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Medicaid at 50: Cuts Poverty, Boosts Financial Health

Medicaid provides significant financial support to low-income beneficiaries in addition to improving their health, new research shows.  Medicaid lifted 2.6 million people out of poverty in 2010, equating to a 0.7 percentage-point drop in the poverty rate.  Medicaid cut poverty most among adults with disabilities, children, seniors, African Americans, and Hispanics.        

That’s because Medicaid dropped average out-of-pocket medical costs by nearly $500 per beneficiary, health economists Benjamin Sommers and Donald Oellerich find.  Medicaid beneficiaries would have spent, on average, more than twice as much out-of-pocket on health care were they not enrolled in Medicaid, the authors report.  And this estimate likely underestimates Medicaid’s positive impact, Sommers and Oellerich say, because their analysis cannot fully control for all the variables that lead to greater medical needs, and hence spending, among the Medicaid population.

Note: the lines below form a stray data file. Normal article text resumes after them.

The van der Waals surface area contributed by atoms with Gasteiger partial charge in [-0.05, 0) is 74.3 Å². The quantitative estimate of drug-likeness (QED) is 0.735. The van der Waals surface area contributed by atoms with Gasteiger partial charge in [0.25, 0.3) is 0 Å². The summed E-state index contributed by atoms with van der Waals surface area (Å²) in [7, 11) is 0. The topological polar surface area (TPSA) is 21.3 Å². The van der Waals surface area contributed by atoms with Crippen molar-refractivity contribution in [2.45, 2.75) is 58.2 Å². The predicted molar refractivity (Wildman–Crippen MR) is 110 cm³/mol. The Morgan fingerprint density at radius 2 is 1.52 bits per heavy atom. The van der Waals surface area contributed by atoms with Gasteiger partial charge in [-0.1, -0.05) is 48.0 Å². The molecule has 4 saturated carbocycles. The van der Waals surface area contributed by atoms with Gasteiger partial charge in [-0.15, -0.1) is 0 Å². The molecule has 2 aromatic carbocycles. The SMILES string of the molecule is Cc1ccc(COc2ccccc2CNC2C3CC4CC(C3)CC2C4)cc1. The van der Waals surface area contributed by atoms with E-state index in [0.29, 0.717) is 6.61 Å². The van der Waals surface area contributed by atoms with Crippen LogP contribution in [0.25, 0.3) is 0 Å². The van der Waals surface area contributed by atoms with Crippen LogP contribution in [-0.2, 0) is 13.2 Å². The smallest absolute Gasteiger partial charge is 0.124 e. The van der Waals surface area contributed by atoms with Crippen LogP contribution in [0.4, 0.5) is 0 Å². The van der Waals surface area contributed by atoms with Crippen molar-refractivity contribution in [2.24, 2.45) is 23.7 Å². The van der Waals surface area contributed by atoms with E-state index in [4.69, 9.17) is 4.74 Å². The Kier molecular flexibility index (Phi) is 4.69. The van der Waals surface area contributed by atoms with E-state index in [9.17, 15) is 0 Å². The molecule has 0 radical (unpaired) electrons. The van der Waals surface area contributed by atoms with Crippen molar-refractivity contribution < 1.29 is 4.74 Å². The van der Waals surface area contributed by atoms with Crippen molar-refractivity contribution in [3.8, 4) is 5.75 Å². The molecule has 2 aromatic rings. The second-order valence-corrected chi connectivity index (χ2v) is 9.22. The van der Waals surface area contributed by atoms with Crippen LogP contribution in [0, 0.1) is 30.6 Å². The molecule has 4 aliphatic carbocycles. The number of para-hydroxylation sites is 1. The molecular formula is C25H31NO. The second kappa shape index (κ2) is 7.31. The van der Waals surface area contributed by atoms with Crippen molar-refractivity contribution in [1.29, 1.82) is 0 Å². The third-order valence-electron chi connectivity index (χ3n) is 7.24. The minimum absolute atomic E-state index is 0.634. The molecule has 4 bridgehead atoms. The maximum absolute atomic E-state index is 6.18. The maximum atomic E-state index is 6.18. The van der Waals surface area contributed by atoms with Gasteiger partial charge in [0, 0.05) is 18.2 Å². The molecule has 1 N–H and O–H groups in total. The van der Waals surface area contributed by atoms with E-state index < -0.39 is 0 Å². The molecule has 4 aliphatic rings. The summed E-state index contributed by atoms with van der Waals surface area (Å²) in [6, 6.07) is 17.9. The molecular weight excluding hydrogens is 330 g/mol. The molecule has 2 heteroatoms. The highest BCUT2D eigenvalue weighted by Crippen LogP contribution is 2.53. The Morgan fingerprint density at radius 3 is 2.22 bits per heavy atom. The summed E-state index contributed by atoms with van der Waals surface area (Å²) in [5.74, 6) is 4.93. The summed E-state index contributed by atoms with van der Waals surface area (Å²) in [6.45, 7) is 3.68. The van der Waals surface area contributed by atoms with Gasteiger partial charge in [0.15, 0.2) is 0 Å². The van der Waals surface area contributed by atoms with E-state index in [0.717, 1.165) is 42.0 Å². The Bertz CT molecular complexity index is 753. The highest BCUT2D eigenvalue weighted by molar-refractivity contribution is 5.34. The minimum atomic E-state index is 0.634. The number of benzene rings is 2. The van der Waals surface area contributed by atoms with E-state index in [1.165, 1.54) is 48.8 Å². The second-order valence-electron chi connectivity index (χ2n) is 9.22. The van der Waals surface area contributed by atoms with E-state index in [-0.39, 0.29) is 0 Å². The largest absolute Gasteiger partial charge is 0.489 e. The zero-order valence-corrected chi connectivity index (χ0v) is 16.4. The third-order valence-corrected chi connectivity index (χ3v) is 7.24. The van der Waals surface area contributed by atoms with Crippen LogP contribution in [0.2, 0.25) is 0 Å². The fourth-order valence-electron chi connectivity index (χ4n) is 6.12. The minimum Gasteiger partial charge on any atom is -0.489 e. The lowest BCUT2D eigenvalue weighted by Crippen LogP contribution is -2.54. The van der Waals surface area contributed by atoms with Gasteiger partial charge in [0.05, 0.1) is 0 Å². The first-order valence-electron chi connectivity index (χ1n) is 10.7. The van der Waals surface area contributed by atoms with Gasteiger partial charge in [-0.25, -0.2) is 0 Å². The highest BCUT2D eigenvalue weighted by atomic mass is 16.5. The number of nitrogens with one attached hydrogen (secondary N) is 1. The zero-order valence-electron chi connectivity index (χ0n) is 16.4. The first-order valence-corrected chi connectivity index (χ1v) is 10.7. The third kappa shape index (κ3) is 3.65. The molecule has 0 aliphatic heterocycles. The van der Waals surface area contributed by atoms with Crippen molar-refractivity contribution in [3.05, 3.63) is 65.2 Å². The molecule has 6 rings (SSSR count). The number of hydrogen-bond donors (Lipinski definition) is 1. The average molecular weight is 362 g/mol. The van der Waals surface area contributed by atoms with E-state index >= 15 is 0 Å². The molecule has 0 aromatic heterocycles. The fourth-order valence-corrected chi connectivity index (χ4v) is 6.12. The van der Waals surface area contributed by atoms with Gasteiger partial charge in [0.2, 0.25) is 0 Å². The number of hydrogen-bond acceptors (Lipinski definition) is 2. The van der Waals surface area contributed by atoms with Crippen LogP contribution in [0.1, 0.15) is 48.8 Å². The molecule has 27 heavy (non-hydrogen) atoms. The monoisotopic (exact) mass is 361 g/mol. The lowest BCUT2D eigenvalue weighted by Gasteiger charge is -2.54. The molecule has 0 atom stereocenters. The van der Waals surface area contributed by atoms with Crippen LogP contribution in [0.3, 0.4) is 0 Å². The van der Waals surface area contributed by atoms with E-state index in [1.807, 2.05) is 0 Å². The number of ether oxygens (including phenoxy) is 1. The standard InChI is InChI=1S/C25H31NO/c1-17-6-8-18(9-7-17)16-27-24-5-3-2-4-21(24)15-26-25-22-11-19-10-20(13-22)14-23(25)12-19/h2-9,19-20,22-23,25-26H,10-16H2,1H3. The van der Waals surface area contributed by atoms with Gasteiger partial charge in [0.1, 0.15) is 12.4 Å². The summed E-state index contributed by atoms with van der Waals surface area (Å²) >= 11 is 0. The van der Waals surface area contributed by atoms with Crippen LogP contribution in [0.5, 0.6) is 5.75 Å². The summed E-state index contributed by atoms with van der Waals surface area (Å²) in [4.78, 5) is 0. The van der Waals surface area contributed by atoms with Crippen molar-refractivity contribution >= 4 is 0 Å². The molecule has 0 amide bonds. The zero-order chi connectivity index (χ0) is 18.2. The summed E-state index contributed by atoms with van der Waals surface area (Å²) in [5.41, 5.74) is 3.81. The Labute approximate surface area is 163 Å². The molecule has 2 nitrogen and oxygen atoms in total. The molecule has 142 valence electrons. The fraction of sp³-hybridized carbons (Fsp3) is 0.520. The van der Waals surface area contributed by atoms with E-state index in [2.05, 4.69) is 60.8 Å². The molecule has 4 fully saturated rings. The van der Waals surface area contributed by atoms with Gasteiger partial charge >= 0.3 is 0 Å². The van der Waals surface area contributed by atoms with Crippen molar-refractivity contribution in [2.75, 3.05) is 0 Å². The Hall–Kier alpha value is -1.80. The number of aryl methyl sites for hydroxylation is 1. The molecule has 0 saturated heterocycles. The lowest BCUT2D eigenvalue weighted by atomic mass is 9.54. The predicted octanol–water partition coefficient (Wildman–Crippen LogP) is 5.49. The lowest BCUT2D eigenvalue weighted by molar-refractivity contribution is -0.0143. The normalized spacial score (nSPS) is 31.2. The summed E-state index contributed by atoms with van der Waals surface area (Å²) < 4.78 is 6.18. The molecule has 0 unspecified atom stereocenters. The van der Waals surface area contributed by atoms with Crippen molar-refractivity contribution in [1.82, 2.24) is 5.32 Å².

After reviewing other research on anti-poverty programs’ effectiveness, Sommers and Oellerich conclude that Medicaid is the third-most-effective means-tested program at reducing poverty, behind the Earned Income Tax Credit and SNAP (the Supplemental Nutrition Assistance Program, formerly food stamps).  This buttresses recent findings from the Oregon Health Experiment that adults enrolled in Medicaid pay less in out-of-pocket medical costs and have less medical debt.     

Notably, Medicaid is designed to provide this substantial financial protection.  Medicaid beneficiaries are low-income and more likely to have significant medical needs.  Thus, states typically don’t charge beneficiaries premiums and charge only nominal cost sharing for services.  Medicaid also covers many services that private insurance typically doesn’t, such as long-term services and supports, home health care, and mental health care.

Medicaid’s poverty-reducing impact will likely be even stronger moving forward, given health reform’s targeted Medicaid expansion to low-income adults, Sommers and Oellerich explain.  States would should consider this when deciding whether to expand Medicaid.

As Medicaid turns 50, learn more about how it improves access to health care, its long-term benefits, and why states should expand Medicaid: